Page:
“We’ve had a small number of notes and a decent set of orders,” said sales representative Chris T. Wilson. “It’s been a steady flow of traffic.”
The American Colors by Alex Lehr booth saw buyers from smaller shops, such as Seattle-based Red Ticking and a buying office that represents several hotels throughout the United States. Buyers were putting pen to paper for the Santa Barbara, Calif.–based brand, which wholesales for $60 to $98.
“We always do October and March, but I had to be out here anyway, so January made sense to get a head start after the New Year before things really ramp up in February,” Lehr said. “We don’t do New York in January, so this was a good opportunity to get things going.”
Shopping for her Cardiff by the Sea, Calif., store Sea + Wander, Jackie Karnavas was pleased with the pace of the show as it allowed her to take her time. She placed orders with Kim White accessories and jewelry brand Avant Garde.
“We are shopping for Spring, Summer and Fall. I am doing chunky [accessories]—bring that back. They’re fun,” she said. “I would tell other buyers to take their time. Every line has something to offer, but if you’re in a rush you can’t take it all in. Taking your time expands your horizon and takes you into new things.”
Cooper showrooms make rain work for them
Out-of-state retailers made up a significant portion of the market’s business at the Cooper Design Space. Many Los Angeles and Southern California–area retailers decided they were not going to drive to downtown Los Angeles on rain-soaked freeways, said Ryan Anderson, a sales associate with Cooper’s Focus Showroom.
“They’re going to see us later,” Anderson said, but out-of-towners were undaunted. The Focus showroom was exhibiting the Nicole Miller line in addition to the debut of the Marie Oliver line. London-based line Charli also was reintroduced to the showroom after a hiatus, said Sylvana Lankshear, Focus’s owner.
The Noella Showroom also got a bump in traffic from out-of-state retailers. The Austin, Texas–based Cove and Lovecraft Boutique shopped the Cooper, as did Elements from Dallas and Smith & Main from Bellevue, Wash.
Heavy rain can benefit a market, said Whitney Hughes of the 2448 Agency, which made its L.A. Market Week debut at the Cooper, exhibiting the brands NSF, Icons, Parrish and Japanese footwear line Suicoke.
“People are staying in the building,” Hughes said. “They’re not in a hurry to go outside and walk in the rain. All of our appointments showed up. We also had some walk-ins,” Hughes said.
Israel Ramirez of the Siblings Showroom said that business at the January market was good but not as good as in the past. “It takes a lot more work. We have to offer more perks to get retailers in here.”
Perks included a free lunch—tacos from high-end downtown Los Angeles restaurant Pez Cantina, which is owned by Ramirez’s family.
A secret for success during a market with bad weather, or any market for that matter, is calling retailers to make sure that they will visit, Leah Gordon, sales manager for Bandolier, said. The accessories brand runs a showroom in the Cooper lobby. “We do a lot of outreach and legwork,” Gordon said.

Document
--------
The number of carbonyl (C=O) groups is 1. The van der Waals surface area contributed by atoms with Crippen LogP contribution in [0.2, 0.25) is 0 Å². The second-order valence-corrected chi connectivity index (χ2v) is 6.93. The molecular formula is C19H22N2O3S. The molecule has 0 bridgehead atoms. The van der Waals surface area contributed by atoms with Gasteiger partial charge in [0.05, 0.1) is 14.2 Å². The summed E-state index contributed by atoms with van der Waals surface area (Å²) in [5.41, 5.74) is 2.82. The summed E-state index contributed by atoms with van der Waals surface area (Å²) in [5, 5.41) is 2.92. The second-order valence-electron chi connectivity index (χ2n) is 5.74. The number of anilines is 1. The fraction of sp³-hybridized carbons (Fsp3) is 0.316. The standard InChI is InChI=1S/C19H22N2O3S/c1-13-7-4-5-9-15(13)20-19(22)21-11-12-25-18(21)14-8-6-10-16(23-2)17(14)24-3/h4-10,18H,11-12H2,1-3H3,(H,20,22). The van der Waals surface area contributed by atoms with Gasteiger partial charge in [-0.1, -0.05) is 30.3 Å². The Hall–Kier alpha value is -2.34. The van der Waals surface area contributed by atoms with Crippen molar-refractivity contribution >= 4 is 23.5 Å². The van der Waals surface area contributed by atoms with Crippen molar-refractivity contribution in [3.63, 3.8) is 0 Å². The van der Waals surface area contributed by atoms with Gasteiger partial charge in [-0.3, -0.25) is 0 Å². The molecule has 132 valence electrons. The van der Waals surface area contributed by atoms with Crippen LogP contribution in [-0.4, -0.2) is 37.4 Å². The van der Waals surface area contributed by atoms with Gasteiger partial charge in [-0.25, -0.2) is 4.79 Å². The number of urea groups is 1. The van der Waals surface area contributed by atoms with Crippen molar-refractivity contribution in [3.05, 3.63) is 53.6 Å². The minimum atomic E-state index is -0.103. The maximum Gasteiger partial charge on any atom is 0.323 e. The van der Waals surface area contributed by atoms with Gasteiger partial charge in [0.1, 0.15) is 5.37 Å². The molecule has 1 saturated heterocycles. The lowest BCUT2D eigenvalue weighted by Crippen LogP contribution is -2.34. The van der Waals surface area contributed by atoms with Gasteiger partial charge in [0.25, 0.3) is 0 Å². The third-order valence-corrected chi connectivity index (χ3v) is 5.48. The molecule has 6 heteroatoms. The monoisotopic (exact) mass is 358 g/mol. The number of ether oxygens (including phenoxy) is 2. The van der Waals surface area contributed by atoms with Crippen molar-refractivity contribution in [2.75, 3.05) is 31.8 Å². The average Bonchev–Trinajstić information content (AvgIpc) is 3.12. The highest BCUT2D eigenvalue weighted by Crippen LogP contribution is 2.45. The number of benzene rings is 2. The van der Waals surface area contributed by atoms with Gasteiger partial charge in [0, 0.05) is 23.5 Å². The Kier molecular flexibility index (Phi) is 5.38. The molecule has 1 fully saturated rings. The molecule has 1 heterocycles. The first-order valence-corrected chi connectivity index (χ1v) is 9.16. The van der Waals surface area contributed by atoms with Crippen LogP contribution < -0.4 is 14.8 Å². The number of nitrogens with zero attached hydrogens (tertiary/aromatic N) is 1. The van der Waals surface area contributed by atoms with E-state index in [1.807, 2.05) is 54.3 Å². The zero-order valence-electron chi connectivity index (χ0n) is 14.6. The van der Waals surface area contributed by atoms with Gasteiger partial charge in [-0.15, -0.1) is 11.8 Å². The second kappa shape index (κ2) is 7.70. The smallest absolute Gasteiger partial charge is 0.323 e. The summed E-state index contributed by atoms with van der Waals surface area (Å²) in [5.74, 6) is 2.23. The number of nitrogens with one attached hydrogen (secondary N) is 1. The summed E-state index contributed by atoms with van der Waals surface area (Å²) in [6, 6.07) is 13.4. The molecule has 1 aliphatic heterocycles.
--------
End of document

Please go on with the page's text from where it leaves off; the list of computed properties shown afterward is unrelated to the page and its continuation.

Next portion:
Brand Assembly marked the biggest January show of its six years producing trade shows in Los Angeles, Hillary France, the show’s founder, said.
On the 11th floor of the Cooper Design Space, 95 brands exhibited, almost doubling last year’s outing of 52 brands.
Shopping this show were Los Angeles–area retailers Boca, Heist, Elyse Walker and Revolve. Retailers from outside Los Angeles shopping the show included online emporium Shopbop, Pitken County Dry Goods of Aspen, Colo., and New York City–based retailer Olive & Bette’s.
The week’s heavy rains did not stop business, according to vendors and retailers. “Work is work,” said Hilary Barrett, a buyer for the Boca boutique in Los Angeles’ Pacific Palisades area. She and Boca owner Denise Mangimelli were buying Summer and pre-Fall inventory for their shop.
Nina Frank, a sales executive for the Minnie Rose brand, said that the rains did not dampen the enthusiasm of buyers. “We had great appointments. Everybody came,” she said. On the last day of market, Minnie Rose took 45 appointments, Frank said.
Chris Seelig of the Brothers & Sisters Showroom said orders were big. “[Retailers] were writing whole collections. It was not so item driven.” Some labels exhibited at Brand Assembly’s year-round Los Angeles space, located on the Cooper’s mezzanine level. Those included Trina Turk, Black Halo, Amsterdam Heritage and Amuse Society.
Slower market for Gerry showrooms
During L.A. Market Week at the Gerry Building, Karen Kearns Sales introduced Italian women’s label La Bottega Di Brunnela. The linen sportswear collection had not been sold on America’s West Coast before the showroom’s debut, said Kathie Muni, manager of the showroom.
Muni and showroom owner Karen Kearns said that the rain slowed buyer traffic. Otherwise, the market felt like a typical January market with appointments coming in as the showroom opened new accounts, Kearns said.
Down the hall from Karen Kearns, at the Julie + Stuart Marcher Showroom, Stuart Marcher said that this L.A. Market Week was being hurt by competition from other trade shows. “MAGIC being two weeks earlier this year is sucking all the air out of the regional shows,” Marcher said. During the show, the Marcher showroom displayed lines such as Elliott Lauren and Nally & Millie.